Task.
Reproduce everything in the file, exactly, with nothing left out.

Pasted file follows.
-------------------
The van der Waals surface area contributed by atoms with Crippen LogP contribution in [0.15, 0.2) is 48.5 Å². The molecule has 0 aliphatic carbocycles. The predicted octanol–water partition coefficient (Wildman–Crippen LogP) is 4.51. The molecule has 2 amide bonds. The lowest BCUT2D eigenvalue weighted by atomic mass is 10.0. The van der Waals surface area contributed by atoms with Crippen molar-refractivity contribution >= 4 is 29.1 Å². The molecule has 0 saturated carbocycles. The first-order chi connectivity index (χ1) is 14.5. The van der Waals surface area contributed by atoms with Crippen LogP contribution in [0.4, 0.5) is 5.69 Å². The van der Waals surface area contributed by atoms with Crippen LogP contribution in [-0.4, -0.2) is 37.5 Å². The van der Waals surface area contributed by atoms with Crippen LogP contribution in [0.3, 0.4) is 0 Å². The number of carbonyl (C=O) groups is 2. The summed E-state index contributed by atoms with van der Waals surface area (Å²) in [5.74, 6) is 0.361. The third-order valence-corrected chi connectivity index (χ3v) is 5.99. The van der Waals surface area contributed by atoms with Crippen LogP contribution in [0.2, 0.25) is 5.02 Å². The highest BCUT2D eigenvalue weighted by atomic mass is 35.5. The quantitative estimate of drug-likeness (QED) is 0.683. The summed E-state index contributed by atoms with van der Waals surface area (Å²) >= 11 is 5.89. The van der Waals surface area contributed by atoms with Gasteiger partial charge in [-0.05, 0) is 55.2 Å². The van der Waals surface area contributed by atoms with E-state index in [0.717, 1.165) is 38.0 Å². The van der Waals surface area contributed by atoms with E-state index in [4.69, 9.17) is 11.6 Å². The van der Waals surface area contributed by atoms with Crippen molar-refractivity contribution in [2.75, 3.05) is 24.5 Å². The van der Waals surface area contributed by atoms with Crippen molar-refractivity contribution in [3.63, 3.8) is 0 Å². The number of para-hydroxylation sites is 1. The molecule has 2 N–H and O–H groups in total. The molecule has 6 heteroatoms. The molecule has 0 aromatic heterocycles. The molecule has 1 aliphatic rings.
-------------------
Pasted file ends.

The van der Waals surface area contributed by atoms with Crippen LogP contribution in [0.15, 0.2) is 48.5 Å². The molecule has 0 aliphatic carbocycles. The predicted octanol–water partition coefficient (Wildman–Crippen LogP) is 4.51. The molecule has 2 amide bonds. The lowest BCUT2D eigenvalue weighted by atomic mass is 10.0. The van der Waals surface area contributed by atoms with Crippen molar-refractivity contribution >= 4 is 29.1 Å². The molecule has 0 saturated carbocycles. The first-order chi connectivity index (χ1) is 14.5. The van der Waals surface area contributed by atoms with Crippen LogP contribution in [0.4, 0.5) is 5.69 Å². The van der Waals surface area contributed by atoms with Crippen LogP contribution in [-0.4, -0.2) is 37.5 Å². The van der Waals surface area contributed by atoms with Crippen LogP contribution in [0.3, 0.4) is 0 Å². The number of carbonyl (C=O) groups is 2. The summed E-state index contributed by atoms with van der Waals surface area (Å²) in [5.74, 6) is 0.361. The third-order valence-corrected chi connectivity index (χ3v) is 5.99. The van der Waals surface area contributed by atoms with Crippen LogP contribution in [0.2, 0.25) is 5.02 Å². The highest BCUT2D eigenvalue weighted by atomic mass is 35.5. The quantitative estimate of drug-likeness (QED) is 0.683. The summed E-state index contributed by atoms with van der Waals surface area (Å²) >= 11 is 5.89. The van der Waals surface area contributed by atoms with Gasteiger partial charge in [-0.05, 0) is 55.2 Å². The van der Waals surface area contributed by atoms with E-state index in [0.717, 1.165) is 38.0 Å². The van der Waals surface area contributed by atoms with E-state index in [4.69, 9.17) is 11.6 Å². The van der Waals surface area contributed by atoms with Crippen molar-refractivity contribution in [2.75, 3.05) is 24.5 Å². The van der Waals surface area contributed by atoms with Crippen molar-refractivity contribution in [3.63, 3.8) is 0 Å². The number of para-hydroxylation sites is 1. The molecule has 2 N–H and O–H groups in total. The molecule has 6 heteroatoms. The molecule has 0 aromatic heterocycles. The molecule has 1 aliphatic rings.